A replicated field trial enables a Qualified Person to establish the individuality of the new (candidate) cultivar and to generate the documentation needed for a grant of PBR. The field trial provides an opportunity for QPIF researchers to measure and record up to 27 turfgrass characteristics (refer to turfgrass characteristics below) for each variety being tested. These descriptors, along with ground and air temperatures and differences in the incidence of pests and disease, contribute to developing a better understanding of the cultivar and how best to manage it. The extensive list of descriptors measured provides comprehensive DUS data, which also strengthens the legal right of the plant breeder should a future dispute arise.

Turfgrass characteristics

Turfgrass descriptors (characteristics) recorded in spaced plant trials at Redlands Research Station.

Whole plant measurements

  • diameter of spread (4 measurements per plant)
  • growth habit
  • days to first flower

Stolon measurements

  • number of branches at nodes 2,3,4,5 & 6
  • fourth internode length, diameter, colour
  • fourth internode leaf length (L), width (W), L:W ratio
  • fourth internode sheath length

Flowering tiller measurements

  • flag leaf length, width, L:W ratio
  • flag leaf sheath length
  • fourth leaf length, width, L:W ratio, colour

Inflorescence measurements

  • peduncle length, diameter
  • spike length(s)
  • number of spikes present
  • inflorescence density

Morphological characteristics, especially those least affected by environmental factors are preferred. Performance attributes can also be included as distinguishing characteristics, provided they are clear and consistent. Clear repeatable varietal differences must be demonstrated.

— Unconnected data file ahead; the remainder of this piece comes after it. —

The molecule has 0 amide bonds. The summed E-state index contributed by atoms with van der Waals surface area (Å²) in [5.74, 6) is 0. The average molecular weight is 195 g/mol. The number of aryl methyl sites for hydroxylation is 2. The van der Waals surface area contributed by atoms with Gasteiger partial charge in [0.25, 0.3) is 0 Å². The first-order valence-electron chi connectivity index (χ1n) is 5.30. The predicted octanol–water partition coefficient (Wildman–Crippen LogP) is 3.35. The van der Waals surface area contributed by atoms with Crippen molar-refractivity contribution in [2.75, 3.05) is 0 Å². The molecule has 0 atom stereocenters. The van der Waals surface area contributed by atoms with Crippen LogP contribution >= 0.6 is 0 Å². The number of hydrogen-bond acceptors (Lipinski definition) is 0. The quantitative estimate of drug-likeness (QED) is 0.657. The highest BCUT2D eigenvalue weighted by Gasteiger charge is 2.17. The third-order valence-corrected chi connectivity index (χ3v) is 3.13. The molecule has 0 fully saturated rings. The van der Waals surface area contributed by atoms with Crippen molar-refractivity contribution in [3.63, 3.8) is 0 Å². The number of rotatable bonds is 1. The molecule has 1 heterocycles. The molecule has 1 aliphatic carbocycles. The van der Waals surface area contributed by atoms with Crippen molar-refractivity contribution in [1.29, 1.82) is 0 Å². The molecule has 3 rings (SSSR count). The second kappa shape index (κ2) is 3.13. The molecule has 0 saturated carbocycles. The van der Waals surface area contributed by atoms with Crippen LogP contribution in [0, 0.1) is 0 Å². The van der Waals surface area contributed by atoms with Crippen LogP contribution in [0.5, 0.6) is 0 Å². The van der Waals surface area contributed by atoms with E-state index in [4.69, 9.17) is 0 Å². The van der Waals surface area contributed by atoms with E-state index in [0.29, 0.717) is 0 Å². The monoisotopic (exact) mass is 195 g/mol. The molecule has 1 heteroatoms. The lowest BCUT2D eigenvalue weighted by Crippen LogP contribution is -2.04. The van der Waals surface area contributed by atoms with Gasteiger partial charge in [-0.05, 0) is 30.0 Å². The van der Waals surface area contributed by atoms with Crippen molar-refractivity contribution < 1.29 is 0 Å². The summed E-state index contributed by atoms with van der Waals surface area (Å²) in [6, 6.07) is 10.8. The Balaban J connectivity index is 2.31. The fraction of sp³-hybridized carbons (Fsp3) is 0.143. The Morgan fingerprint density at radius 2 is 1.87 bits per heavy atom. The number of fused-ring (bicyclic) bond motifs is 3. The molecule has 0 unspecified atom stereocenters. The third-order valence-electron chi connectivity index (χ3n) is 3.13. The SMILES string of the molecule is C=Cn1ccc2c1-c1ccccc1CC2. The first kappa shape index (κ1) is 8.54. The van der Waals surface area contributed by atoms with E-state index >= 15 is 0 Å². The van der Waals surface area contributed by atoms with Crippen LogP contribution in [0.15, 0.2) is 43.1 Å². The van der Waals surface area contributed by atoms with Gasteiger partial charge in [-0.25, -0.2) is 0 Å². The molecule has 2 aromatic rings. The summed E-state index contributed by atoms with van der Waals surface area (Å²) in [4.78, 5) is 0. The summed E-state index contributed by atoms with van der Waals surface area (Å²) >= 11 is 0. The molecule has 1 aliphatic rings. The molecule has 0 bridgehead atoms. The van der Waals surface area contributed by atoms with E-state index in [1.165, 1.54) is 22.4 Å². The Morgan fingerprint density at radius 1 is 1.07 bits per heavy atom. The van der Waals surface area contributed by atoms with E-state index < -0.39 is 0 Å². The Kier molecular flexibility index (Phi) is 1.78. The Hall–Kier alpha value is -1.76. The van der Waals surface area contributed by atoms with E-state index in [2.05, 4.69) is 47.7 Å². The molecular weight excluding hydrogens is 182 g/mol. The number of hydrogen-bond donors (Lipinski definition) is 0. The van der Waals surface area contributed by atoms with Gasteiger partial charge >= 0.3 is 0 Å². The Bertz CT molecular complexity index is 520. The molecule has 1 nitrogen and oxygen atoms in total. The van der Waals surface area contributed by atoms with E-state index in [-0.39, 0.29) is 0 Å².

DNA testing

While comparative DNA testing can be an important and useful adjunct to those primary tests, such information is only accepted by IP Australia and the International Union for the Protection of New Varieties of Plants (UPOV) as secondary (or supporting) data for the purposes of PBR.

DNA testing of plant material is relatively costly. However, QPIF and University of Queensland scientists have been collaborating to develop standard extraction and testing protocols and a reference library of varietal DNA fingerprints to make this technology more affordable and convenient for breeders in the future.

Access to Redlands CTC

PBR testing is offered by QPIF on a fee-for-service basis to assess new turfgrasses developed in Australia or overseas. PBR conducted through QPIF´s CTC results in substantial cost savings through economies of scale. Potentially, each breeder/applicant can also save up to 40% of the normal IP Australia examination fee when five or more candidate varieties of the same genus are tested and examined simultaneously.

Further information

For further information on PBR or DNA testing through the QPIF’s research group, or Testing Centre for Plant Breeder’s Rights Registration, contact Matt Roche (PBR Qualified Person) on (07) 3286 1488.